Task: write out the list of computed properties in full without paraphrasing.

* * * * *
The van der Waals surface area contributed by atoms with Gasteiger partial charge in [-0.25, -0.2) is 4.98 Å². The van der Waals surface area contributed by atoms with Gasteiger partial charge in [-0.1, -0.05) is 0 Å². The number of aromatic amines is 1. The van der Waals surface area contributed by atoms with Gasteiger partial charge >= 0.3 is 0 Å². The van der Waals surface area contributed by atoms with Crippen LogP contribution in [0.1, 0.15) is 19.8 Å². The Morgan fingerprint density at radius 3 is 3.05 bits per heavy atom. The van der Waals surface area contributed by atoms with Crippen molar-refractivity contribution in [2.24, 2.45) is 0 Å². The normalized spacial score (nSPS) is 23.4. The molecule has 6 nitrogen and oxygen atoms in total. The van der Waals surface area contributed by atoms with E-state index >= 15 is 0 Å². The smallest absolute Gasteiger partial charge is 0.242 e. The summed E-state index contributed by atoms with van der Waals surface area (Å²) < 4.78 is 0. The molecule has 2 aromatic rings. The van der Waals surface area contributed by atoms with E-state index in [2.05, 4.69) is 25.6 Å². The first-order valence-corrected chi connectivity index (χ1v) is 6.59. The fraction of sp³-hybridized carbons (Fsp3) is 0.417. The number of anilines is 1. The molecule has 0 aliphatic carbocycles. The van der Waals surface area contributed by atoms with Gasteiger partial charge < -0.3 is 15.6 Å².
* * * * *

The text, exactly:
The van der Waals surface area contributed by atoms with Gasteiger partial charge in [-0.25, -0.2) is 4.98 Å². The van der Waals surface area contributed by atoms with Gasteiger partial charge in [-0.1, -0.05) is 0 Å². The number of aromatic amines is 1. The van der Waals surface area contributed by atoms with Gasteiger partial charge >= 0.3 is 0 Å². The van der Waals surface area contributed by atoms with Crippen LogP contribution in [0.1, 0.15) is 19.8 Å². The Morgan fingerprint density at radius 3 is 3.05 bits per heavy atom. The van der Waals surface area contributed by atoms with Crippen molar-refractivity contribution in [2.24, 2.45) is 0 Å². The normalized spacial score (nSPS) is 23.4. The molecule has 6 nitrogen and oxygen atoms in total. The van der Waals surface area contributed by atoms with E-state index >= 15 is 0 Å². The smallest absolute Gasteiger partial charge is 0.242 e. The summed E-state index contributed by atoms with van der Waals surface area (Å²) < 4.78 is 0. The molecule has 2 aromatic rings. The van der Waals surface area contributed by atoms with E-state index in [2.05, 4.69) is 25.6 Å². The first-order valence-corrected chi connectivity index (χ1v) is 6.59. The fraction of sp³-hybridized carbons (Fsp3) is 0.417. The number of anilines is 1. The molecule has 0 aliphatic carbocycles. The van der Waals surface area contributed by atoms with Gasteiger partial charge < -0.3 is 15.6 Å².